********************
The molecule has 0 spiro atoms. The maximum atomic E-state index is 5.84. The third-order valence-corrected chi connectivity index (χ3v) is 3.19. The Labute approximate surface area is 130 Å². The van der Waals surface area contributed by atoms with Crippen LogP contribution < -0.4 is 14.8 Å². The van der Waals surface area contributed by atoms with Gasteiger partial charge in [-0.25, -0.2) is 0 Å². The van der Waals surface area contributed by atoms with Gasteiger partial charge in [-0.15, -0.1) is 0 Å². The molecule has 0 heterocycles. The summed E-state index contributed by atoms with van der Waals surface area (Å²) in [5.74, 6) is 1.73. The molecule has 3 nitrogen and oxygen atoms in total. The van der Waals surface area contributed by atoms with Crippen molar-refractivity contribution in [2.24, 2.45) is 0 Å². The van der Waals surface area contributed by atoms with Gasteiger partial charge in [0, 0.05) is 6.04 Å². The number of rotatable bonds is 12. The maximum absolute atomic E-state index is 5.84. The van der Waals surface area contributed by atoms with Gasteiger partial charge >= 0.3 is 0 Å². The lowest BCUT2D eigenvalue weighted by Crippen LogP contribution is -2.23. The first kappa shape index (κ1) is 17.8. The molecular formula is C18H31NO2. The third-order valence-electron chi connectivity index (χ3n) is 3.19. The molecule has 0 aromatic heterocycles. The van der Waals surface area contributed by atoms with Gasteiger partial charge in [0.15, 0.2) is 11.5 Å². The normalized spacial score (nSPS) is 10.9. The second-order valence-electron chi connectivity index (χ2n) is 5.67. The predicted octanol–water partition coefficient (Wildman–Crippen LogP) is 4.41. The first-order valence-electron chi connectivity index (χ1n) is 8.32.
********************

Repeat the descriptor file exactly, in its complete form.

The molecule has 0 spiro atoms. The maximum atomic E-state index is 5.84. The third-order valence-corrected chi connectivity index (χ3v) is 3.19. The Labute approximate surface area is 130 Å². The van der Waals surface area contributed by atoms with Crippen LogP contribution < -0.4 is 14.8 Å². The van der Waals surface area contributed by atoms with Gasteiger partial charge in [-0.25, -0.2) is 0 Å². The van der Waals surface area contributed by atoms with Gasteiger partial charge in [-0.15, -0.1) is 0 Å². The molecule has 0 heterocycles. The summed E-state index contributed by atoms with van der Waals surface area (Å²) in [5.74, 6) is 1.73. The molecule has 3 nitrogen and oxygen atoms in total. The van der Waals surface area contributed by atoms with Crippen molar-refractivity contribution in [2.24, 2.45) is 0 Å². The van der Waals surface area contributed by atoms with Gasteiger partial charge in [0, 0.05) is 6.04 Å². The number of rotatable bonds is 12. The maximum absolute atomic E-state index is 5.84. The van der Waals surface area contributed by atoms with Gasteiger partial charge >= 0.3 is 0 Å². The lowest BCUT2D eigenvalue weighted by Crippen LogP contribution is -2.23. The first kappa shape index (κ1) is 17.8. The molecular formula is C18H31NO2. The third-order valence-electron chi connectivity index (χ3n) is 3.19. The molecule has 0 aromatic heterocycles. The van der Waals surface area contributed by atoms with Gasteiger partial charge in [0.15, 0.2) is 11.5 Å². The normalized spacial score (nSPS) is 10.9. The second-order valence-electron chi connectivity index (χ2n) is 5.67. The predicted octanol–water partition coefficient (Wildman–Crippen LogP) is 4.41. The first-order valence-electron chi connectivity index (χ1n) is 8.32.